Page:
"AudioCodes entry into the IP Phone market is a bold and strategic move. It enables AudioCodes to address the fast growing market for 3rd Party IP Phones with the latest developments in High Definition (HD) voice technology," commented Jeremy Duke, President & CEO of Synergy Research Group, Inc. "The IP phone market has consistently delivered strong shipment growth over the last 8 years as it continues to displace the large installed base of TDM phones worldwide. We believe the second growth phase of the IP Phone market is just beginning to take hold, driven by increased deployments of SIP in the Enterprise and an increasing number of Service Providers offering Managed VoIP services (hosted telephony)."

The line will initially include three models: 
  • The 310HD IP Phone is positioned as an entry level IP-Phone and includes a basic display and user interface. 
  • The 320HD Premium model includes a large Monochrome LCD screen. 
  • The 350HD Executive model has a large Color LCD. All models support HD VoIP.
The phones will include many important features for a range of applications, including:
  • Support for popular wideband coders such as G.722, G.722.2 (WB-AMR), G.729.1 and G.711.1.
  • Power over Ethernet is optional in all models.
The products will be available for testing and evaluation beginning in February 2009.

To more information on the devices or HD VoIP, click here

Breaking the Sound Barrier with VoIP

November 3, 2008

Okay, it's the 21st century and there are many new innovations and technologies that make our lives a whole lot easier, efficient or entertaining.  Think back about life before cell phones.  Remember pagers and calling cards?  How about the changes in TV?  With super clear picture and surround sound, HD TV makes you feel like you are at the game.  Things sure have changed for the better over the last twenty years.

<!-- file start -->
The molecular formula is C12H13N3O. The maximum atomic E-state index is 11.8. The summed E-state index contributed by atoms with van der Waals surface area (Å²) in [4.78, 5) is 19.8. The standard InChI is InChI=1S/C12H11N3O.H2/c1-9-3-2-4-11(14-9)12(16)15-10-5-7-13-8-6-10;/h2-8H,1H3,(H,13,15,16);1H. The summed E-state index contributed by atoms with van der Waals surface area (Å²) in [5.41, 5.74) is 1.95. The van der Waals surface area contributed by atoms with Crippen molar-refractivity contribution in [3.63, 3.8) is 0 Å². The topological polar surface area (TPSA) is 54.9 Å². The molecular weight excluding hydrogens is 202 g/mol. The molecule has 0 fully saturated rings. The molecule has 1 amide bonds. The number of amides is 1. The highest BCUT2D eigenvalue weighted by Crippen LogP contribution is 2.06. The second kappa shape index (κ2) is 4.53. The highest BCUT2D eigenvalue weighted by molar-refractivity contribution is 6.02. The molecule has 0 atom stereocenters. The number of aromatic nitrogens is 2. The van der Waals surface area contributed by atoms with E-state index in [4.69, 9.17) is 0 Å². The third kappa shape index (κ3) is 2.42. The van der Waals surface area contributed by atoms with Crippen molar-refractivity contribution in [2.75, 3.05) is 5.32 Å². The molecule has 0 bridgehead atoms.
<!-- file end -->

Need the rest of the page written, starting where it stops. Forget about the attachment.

Well, with one big exception - the voice quality on your telephone.

You see, the current Public Switch Telephone Network is built on technology invented in the late 50's based on digital sampling of your voice using Pulse Code Modulation (PCM) sampling.  Back then, it was groundbreaking improvement in reliability and clarity.  But to use the infrastructure and cabling efficiently, they had to make some choices about how much of your voice to collect and transmit.  The choice was a cost/benefit decision that came up with a 3.4 kHz bandwidth that created a "sound barrier", limiting the fidelity of your voice ever since then.  

Why is this important?  The 3.4 kHz bandwidth limitation in the PSTN is universal, allowing carriers to interoperate and pass voice from one to another.  It's also the ultimate commodity  - "one size fits all" in communications.  No matter whether you use one of the Bell companies or a smaller competitive carrier, everything sounds the same.  The result?  Price wars and customer churn to chase the ever cheaper commodity service.

At least until now.

With VoIP and SIP working together, we finally have the tools at our disposal to dramatically improve the quality of voice communications and break through the "sound barrier" with VoIP that uses higher sampling rates and new voice coding algorithms.

We here at AudioCodes are quite pleased to announce our HD VoIP strategy that we feel will play a critical role in migrating both the wireline and wireless communications infrastructure away from the limitations of the PSTN and into the future of High Definition Voice over IP (HD VoIP).  HD VoIP will allow carriers to differentiate their services with much higher quality voice calls and create affinity amongth their customer base.  Enterprises will be able to improve efficiency and reinforce their branding with high-fidelity customer contact.

Want to learn more?  See our dedicated landing page at:

Or attend the live webinar that I am hosting on Tuesday, November 18th at 2:00 PM EST.  Click here to visit the Webinar Registration Page

Verizon FiOS TV - Part II

November 1, 2008

Okay, it has been a few weeks since the last post on my FiOS installation and I promised you a review of the newly activated television capabilities.

FiOS TV is installed pretty much like any other cable TV with one big exception - Fiberoptics cable from the central office to the Optical Network Terminator (ONT) in my basement.  From there, it is standard RJ-6 cable-TV coax cable to each of the Motorola Set Top Boxes (STBs).  The data traffic from the STBs goes over the same coax, avoiding a separate Ethernet and/or phone line run to each box (which was required for DirecTV). The installer was able to re-use the existing wiring in my house, which dramatically simplified installation.